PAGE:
THE very delicate and intricate science of vaccines and immunisation, should be carefully understood by every pet owner. This is because arguments arising from apparent failure of the process of immunization have damaged relationships between many veterinarians and their clients.
I consider it very germane that pet enthusiasts should show more than a passing interest in getting educated about the issue.
I have in the last two weeks tried to scratch the surface, at least, to stimulate the interest of pet owners in the understanding that relevant awareness would be created.
Initially, I had planned to go into the details of the vaccine and procedural factors that can affect the uptake of immunity after vaccination.
But someone took me up on the subject of maternal immunity and wanted to know why it is such an important factor to consider when formulating vaccination schedule and ensuring the success of the process.
I also felt it was important that the issue of passive immunity conferred by the mother is very crucial in the overall appreciation of the subject.
Maternal immunity (also called passive immunity) is the protection conferred by the mother on the puppies or kittens as a result of the colostrum suckled by these young ones few moments after birth.
Colostrum, which is the first milk produced by the mother, contains antibodies against major infectious disease organisms that the bitch or the queen had encountered in the past (which includes the live or killed organisms that the mother encountered during vaccination).
These aggregates are entirely referred to as maternal immunity. These antibodies will then enter the blood of the puppies or kittens and circulate therein for up to 14 weeks, defending the young animals from infection, while their immune systems are maturing.
The problem starts when we decide to vaccinate. At what point do we vaccinate to ensure that the pup or kitten remains protected?
Let us consider the dynamics. Studies have shown that the passive immunity can last for up to 14 weeks. But usually, it lasts only six to eight weeks. In the case of the prolonged immunity, what happens is that the moment we vaccinate, the maternal antibodies that still exist in the blood of the vaccinated puppy recognise the tiny dose of the minimally harmful viruses or bacteria that we have just introduced as enemies and attack them, neutralising them very quickly, thereby preventing the pup from being exposed to them and gaining protective immunity.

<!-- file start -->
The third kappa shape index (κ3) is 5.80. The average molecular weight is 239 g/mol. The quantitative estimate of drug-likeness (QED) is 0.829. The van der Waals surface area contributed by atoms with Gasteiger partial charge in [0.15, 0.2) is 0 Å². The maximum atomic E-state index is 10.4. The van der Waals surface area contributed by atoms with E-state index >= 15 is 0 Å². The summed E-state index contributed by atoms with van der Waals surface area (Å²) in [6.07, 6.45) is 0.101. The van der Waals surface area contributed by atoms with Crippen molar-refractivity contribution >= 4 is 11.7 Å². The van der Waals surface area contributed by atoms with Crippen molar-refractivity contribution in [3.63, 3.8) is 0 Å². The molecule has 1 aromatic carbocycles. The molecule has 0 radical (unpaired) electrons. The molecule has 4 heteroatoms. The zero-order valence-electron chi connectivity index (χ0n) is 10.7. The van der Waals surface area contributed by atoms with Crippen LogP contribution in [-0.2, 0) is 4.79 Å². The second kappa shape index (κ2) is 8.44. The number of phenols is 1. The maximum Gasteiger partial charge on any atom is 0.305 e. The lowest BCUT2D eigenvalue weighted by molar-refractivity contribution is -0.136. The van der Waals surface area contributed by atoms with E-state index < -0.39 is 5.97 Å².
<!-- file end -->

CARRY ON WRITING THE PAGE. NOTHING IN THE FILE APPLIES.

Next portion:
However, if the maternal immunity is short-lived and wears off at about six to eight weeks, then there will not be any issue, as the influence of the mother’s antibodies would have significantly waned to allow a response from the puppies or kittens.
So once again, the pertinent question is: How do we determine when it is right to challenge the new puppy or kitten?
The good news is that technology has begun to provide a solutions to this problem, as we can now conduct tests that will check the status of our pups and kittens before challenging them with vaccines.
Also, newer vaccines have been designed to overcome the issue of maternal immunity and so vaccine failure for this reason should become minimal.
The overall success can only be guaranteed if the owners, in collaboration with their veterinarians, work together to ensure that the mother (bitch or queen) is maximally protected; the young ones are offered colostrum by their mother. (Sometimes, this does not happen in cases of inexperienced and sloppy mothers, in which case, the owner must supervise manual expression of the colostrum and administer it properly for the benefits of passive immunity.
They also need to ensure that the status of the puppies is known before any challenge is contemplated.
In the alternative, the owners should agree with their vets on the best time to challenge the young ones in a well-thought-through vaccination schedule that will ensure that the pups or kittens are reasonably protected and veterinarians are encouraged to take advantage of the newer type of vaccines that have reduced the negative influence of passive immunity to ensure that the pups or kits are always protected.
Another issue is whether a pregnant bitch or queen can be vaccinated to ensure that the passive immunity conferred on the young ones is prolonged —- so the owners can wait until about 10 to 12 weeks on the average before challenging their pups or kits.
This is an option preferred by the breeders, who are desirous of selling their pups even before that age to save some money.
My response is that vaccinating a pregnant animal with a live vaccine does more harm than good.
Foetuses are unprotected against live vaccine viruses because of their immature immune system. And because these viruses can replicate rapidly in the cells of these unborn animals, resulting in their damage, it can result to stillbirths, abortions, fetal abnormalities or even clinical diseases, in some cases.
So, this method fraught with risks and should be discouraged.
See more here:
Still On Vaccination (Maternal Immunity)